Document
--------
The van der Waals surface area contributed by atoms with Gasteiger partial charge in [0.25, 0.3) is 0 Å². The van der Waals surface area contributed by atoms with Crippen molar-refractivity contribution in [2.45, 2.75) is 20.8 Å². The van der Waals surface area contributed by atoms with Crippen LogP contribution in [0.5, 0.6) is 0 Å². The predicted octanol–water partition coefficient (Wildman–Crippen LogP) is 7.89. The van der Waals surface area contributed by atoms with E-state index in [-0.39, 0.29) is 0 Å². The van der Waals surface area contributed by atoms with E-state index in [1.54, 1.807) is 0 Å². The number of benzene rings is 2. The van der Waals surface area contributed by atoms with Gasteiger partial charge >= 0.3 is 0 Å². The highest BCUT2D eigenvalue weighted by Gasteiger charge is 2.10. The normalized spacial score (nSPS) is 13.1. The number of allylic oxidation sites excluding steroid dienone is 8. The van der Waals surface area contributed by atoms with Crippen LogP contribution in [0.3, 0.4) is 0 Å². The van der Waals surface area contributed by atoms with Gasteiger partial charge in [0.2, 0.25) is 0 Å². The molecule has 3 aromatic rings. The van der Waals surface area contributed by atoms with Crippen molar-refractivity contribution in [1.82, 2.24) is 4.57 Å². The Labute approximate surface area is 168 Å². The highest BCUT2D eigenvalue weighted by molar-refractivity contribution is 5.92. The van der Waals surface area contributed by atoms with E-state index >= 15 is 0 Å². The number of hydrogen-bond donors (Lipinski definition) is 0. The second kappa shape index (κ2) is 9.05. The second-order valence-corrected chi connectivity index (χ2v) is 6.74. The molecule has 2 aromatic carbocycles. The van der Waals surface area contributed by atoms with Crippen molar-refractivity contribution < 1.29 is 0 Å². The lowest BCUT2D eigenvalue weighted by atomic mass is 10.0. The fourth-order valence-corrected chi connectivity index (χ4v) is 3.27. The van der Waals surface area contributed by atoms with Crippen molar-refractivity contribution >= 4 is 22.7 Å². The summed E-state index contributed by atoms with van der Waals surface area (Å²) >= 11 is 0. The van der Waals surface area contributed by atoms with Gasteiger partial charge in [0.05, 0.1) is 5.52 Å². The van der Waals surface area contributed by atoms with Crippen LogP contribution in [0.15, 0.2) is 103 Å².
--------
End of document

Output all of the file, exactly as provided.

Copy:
The van der Waals surface area contributed by atoms with Gasteiger partial charge in [0.25, 0.3) is 0 Å². The van der Waals surface area contributed by atoms with Crippen molar-refractivity contribution in [2.45, 2.75) is 20.8 Å². The van der Waals surface area contributed by atoms with Crippen LogP contribution in [0.5, 0.6) is 0 Å². The predicted octanol–water partition coefficient (Wildman–Crippen LogP) is 7.89. The van der Waals surface area contributed by atoms with E-state index in [-0.39, 0.29) is 0 Å². The van der Waals surface area contributed by atoms with E-state index in [1.54, 1.807) is 0 Å². The number of benzene rings is 2. The van der Waals surface area contributed by atoms with Gasteiger partial charge >= 0.3 is 0 Å². The highest BCUT2D eigenvalue weighted by Gasteiger charge is 2.10. The normalized spacial score (nSPS) is 13.1. The number of allylic oxidation sites excluding steroid dienone is 8. The van der Waals surface area contributed by atoms with Crippen LogP contribution in [0.3, 0.4) is 0 Å². The van der Waals surface area contributed by atoms with Gasteiger partial charge in [0.2, 0.25) is 0 Å². The molecule has 3 aromatic rings. The van der Waals surface area contributed by atoms with Crippen molar-refractivity contribution in [1.82, 2.24) is 4.57 Å². The Labute approximate surface area is 168 Å². The highest BCUT2D eigenvalue weighted by molar-refractivity contribution is 5.92. The van der Waals surface area contributed by atoms with E-state index >= 15 is 0 Å². The number of hydrogen-bond donors (Lipinski definition) is 0. The second kappa shape index (κ2) is 9.05. The second-order valence-corrected chi connectivity index (χ2v) is 6.74. The molecule has 2 aromatic carbocycles. The van der Waals surface area contributed by atoms with Crippen molar-refractivity contribution < 1.29 is 0 Å². The lowest BCUT2D eigenvalue weighted by atomic mass is 10.0. The fourth-order valence-corrected chi connectivity index (χ4v) is 3.27. The van der Waals surface area contributed by atoms with Crippen molar-refractivity contribution >= 4 is 22.7 Å². The summed E-state index contributed by atoms with van der Waals surface area (Å²) >= 11 is 0. The van der Waals surface area contributed by atoms with Gasteiger partial charge in [0.05, 0.1) is 5.52 Å². The van der Waals surface area contributed by atoms with Crippen LogP contribution in [0.15, 0.2) is 103 Å².